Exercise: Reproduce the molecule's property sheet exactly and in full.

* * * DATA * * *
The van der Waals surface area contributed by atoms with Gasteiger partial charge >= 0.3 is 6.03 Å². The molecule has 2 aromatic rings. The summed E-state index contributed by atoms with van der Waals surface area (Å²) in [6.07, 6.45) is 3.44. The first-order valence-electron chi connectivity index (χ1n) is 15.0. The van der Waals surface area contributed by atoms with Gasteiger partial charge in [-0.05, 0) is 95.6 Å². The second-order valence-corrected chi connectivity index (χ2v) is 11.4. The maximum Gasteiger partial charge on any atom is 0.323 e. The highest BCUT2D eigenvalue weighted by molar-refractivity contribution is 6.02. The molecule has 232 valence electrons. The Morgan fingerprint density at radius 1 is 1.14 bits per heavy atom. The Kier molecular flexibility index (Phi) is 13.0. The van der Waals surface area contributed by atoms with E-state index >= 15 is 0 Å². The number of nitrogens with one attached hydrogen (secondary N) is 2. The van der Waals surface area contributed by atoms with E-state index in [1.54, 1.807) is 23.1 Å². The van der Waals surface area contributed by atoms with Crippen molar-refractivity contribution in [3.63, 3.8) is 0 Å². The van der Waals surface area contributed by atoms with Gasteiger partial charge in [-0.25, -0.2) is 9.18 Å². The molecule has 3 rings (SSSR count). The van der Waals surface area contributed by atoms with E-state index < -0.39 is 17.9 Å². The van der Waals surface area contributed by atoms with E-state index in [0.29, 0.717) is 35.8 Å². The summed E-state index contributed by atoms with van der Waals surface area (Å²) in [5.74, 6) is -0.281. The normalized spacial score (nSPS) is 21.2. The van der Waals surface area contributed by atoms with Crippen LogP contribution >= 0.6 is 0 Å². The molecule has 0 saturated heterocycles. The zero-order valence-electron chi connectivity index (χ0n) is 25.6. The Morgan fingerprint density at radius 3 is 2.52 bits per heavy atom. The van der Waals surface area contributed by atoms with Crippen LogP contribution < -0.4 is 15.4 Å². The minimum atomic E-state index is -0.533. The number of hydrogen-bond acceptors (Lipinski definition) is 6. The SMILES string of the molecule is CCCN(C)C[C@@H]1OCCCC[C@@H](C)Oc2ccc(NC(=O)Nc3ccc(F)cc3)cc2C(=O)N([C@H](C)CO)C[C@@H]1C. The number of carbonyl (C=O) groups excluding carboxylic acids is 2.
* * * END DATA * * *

The van der Waals surface area contributed by atoms with Gasteiger partial charge >= 0.3 is 6.03 Å². The molecule has 2 aromatic rings. The summed E-state index contributed by atoms with van der Waals surface area (Å²) in [6.07, 6.45) is 3.44. The first-order valence-electron chi connectivity index (χ1n) is 15.0. The van der Waals surface area contributed by atoms with Gasteiger partial charge in [-0.05, 0) is 95.6 Å². The second-order valence-corrected chi connectivity index (χ2v) is 11.4. The maximum Gasteiger partial charge on any atom is 0.323 e. The highest BCUT2D eigenvalue weighted by molar-refractivity contribution is 6.02. The molecule has 232 valence electrons. The Morgan fingerprint density at radius 1 is 1.14 bits per heavy atom. The Kier molecular flexibility index (Phi) is 13.0. The van der Waals surface area contributed by atoms with E-state index >= 15 is 0 Å². The number of nitrogens with one attached hydrogen (secondary N) is 2. The van der Waals surface area contributed by atoms with E-state index in [1.54, 1.807) is 23.1 Å². The van der Waals surface area contributed by atoms with Crippen molar-refractivity contribution in [3.63, 3.8) is 0 Å². The van der Waals surface area contributed by atoms with Gasteiger partial charge in [-0.25, -0.2) is 9.18 Å². The molecule has 3 rings (SSSR count). The van der Waals surface area contributed by atoms with E-state index < -0.39 is 17.9 Å². The van der Waals surface area contributed by atoms with E-state index in [0.29, 0.717) is 35.8 Å². The summed E-state index contributed by atoms with van der Waals surface area (Å²) in [5.74, 6) is -0.281. The normalized spacial score (nSPS) is 21.2. The van der Waals surface area contributed by atoms with Crippen LogP contribution >= 0.6 is 0 Å². The molecule has 0 saturated heterocycles. The zero-order valence-electron chi connectivity index (χ0n) is 25.6. The Morgan fingerprint density at radius 3 is 2.52 bits per heavy atom. The van der Waals surface area contributed by atoms with Crippen LogP contribution < -0.4 is 15.4 Å². The minimum atomic E-state index is -0.533. The number of hydrogen-bond acceptors (Lipinski definition) is 6. The SMILES string of the molecule is CCCN(C)C[C@@H]1OCCCC[C@@H](C)Oc2ccc(NC(=O)Nc3ccc(F)cc3)cc2C(=O)N([C@H](C)CO)C[C@@H]1C. The number of carbonyl (C=O) groups excluding carboxylic acids is 2.